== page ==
The NBA Offseason Rundown: Part 2

Since the NBA Draft concluded last Thursday night, the waters have been mostly calm in the ocean that is the NBA offseason. Up to this point, with the exception of Minnesota’s cruel heist of Jimmy Butler from Chicago, the rumor mill has produced only noise. Of course, with Free Agency just days away there’s no reason to believe that things won’t be picking up very, very soon. So what can we expect once July 1st rolls around? Let’s run through some of the big NBA stories out there to try to figure out how things are going to play out.



If the Celtics really do have a deal in place for Paul George, does it make more sense for them to pursue Gordon Hayward or Blake Griffin

Adrian Wojnarowski reported that the Celtics would ideally want to wait until Hayward is signed — if he signs — to pull the trigger on a deal for George. If those two maneuvers can be coordinated, this would go down as a franchise altering Summer for the Celtics, especially if Paul George can be convinced to sign a long-term contract to stay in Boston, as I expect he could be. Here’s what I wonder: if the Celtics trade for George and lure Hayward away from the Utah Jazz, what does this mean for Jae Crowder, Jaylen Brown and the 3rd overall pick in the 2017 Draft, Jayson Tatum?

I would like to be afforded the opportunity to put on my Ed Sheeran cap and think out loud for a second. I suspect that Jae Crowder is as good as gone if any deal for Paul George materializes. The Celtics were awfully hesitant to include Brown or the 3rd pick, which became Tatum, in the framework of any trades before the Draft, so it’s unlikely that their stance would change after the fact, unless of course George agreed to sign an extension immediately upon being traded to Boston. Here’s the point I’m trying to make: If the Celtics land Paul George and Gordon Hayward, doesn’t this, at least a tiny bit, stunt the potential growth of Jaylen Brown and/or Jayson Tatum?

Perhaps I’m way overthinking this. After all, if the 2017 NBA Finals taught us anything, it’s that the Cleveland Cavaliers would be back to back NBA Champions if the Golden State Warriors hadn’t signed Kevin Durant the NBA is heading in a direction where the ideal line-up features a bunch of athletic, big-ish, versatile players who can space the floor, score off the dribble, rebound and play impactful defense against a variety of different sorts of players. Maybe down the line the Celtics best line-up will include George, Hayward, Tatum and Brown on the floor at the same time. It’s entirely possible that this is the case.

The reason I have reservations, and why Celtics fans should maybe prefer a certain alternative that has been called a “back-up plan,” is because I’m pretty sure we’re at the point in the cycle where we are once again underrating Blake Griffin. Fans and people around the league seem to be suffering from Griffin fatigue, understandable to some degree because of the shortened seasons and early Playoff exits as of late, but we’re talking about a guy who is 24 months removed from finishing up a postseason where he averaged 25 points, 13 rebounds and 6 assists per game in 14 Playoff games.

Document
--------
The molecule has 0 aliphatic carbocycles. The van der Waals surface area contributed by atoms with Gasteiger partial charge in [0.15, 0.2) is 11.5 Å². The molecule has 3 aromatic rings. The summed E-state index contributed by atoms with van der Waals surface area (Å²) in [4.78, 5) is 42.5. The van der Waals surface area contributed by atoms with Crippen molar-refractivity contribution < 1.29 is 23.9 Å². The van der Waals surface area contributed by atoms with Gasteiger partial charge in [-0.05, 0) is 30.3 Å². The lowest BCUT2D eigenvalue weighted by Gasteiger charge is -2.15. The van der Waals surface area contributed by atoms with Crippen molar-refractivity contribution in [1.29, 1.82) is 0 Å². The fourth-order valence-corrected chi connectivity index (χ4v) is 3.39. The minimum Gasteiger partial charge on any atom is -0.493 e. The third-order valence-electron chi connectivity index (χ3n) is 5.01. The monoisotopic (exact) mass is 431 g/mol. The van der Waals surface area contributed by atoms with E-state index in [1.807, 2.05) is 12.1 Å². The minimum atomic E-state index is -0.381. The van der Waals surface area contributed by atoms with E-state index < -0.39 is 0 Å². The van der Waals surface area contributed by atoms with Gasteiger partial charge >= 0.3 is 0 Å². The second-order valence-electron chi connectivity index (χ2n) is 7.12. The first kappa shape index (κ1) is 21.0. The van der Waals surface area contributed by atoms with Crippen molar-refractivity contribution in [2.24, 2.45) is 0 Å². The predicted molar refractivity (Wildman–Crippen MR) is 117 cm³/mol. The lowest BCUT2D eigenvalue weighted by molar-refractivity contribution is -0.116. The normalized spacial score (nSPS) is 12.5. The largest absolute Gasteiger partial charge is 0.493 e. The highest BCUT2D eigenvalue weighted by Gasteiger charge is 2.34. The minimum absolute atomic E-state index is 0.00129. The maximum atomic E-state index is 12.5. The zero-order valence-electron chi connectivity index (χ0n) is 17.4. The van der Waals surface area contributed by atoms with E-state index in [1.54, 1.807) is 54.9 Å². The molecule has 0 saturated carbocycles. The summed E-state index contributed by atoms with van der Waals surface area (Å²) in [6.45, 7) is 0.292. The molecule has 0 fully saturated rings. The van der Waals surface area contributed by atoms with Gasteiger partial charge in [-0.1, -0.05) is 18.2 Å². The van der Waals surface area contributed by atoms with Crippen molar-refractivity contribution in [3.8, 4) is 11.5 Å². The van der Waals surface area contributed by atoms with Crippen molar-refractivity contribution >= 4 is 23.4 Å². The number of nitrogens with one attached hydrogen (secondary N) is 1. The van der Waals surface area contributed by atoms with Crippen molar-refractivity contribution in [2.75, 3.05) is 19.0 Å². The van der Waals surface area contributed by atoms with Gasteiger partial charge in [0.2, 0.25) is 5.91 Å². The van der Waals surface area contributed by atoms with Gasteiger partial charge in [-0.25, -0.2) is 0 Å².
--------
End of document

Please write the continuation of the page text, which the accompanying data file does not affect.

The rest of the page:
Griffin is nearing 30 years old and he’s already dealt with a long list of injuries in his career. But remember, the last few years Griffin has been playing alongside a ball-dominant Point Guard (not a knock on Paul by the way, he has every right to be ball-dominant), a Center that provides no spacing, and a rotating crew of disappointing role players. Griffin’s all-around arsenal has been shackled for the most part, only truly unleashed when Chris Paul was on the bench in a suit.

The best use of Blake Griffin is not to have him backing down long defenders on the block because that’s what Power Forwards do … it’s to use him creatively in a way Doc Rivers hasn’t leaned on for long periods of time yet. Griffin should be playing Small-Ball Center, Point Forward and any other goofy positional designation you could assign a tremendously talented dude on a basketball floor. I trust that Brad Stevens could get that out of Blake Griffin, and I trust that Griffin could get the most out of all of those Celtics role players.

Ultimately, here is how I know the Celtics should give an extended look to Griffin in Free Agency: the prospect of Paul George and Gordon Hayward playing together in Boston scares me, a Cleveland Cavaliers fan, less than Paul George and Blake Griffin does.

So if the Minnesota Timberwolves are intent on moving Ricky Rubio, what does this indicate about their Free Agency plans? 

If you’re a Wolves fan and you’re in favor of trading Ricky Rubio this summer, that means you’re expecting that this deal would accomplish one of two things, but ideally both. First, the Wolves badly need more shooters. Even though Jimmy Butler, Andrew Wiggins and Karl-Anthony Towns can all score quite effectively, offensive possessions will be a struggle if the Wolves have no shooting around those three. Last year the Wolves were 20th in three-point percentage and dead last in three-pointers made, and it was recently traded Zach LaVine who led the team in three-point percentage and three point field goals per game.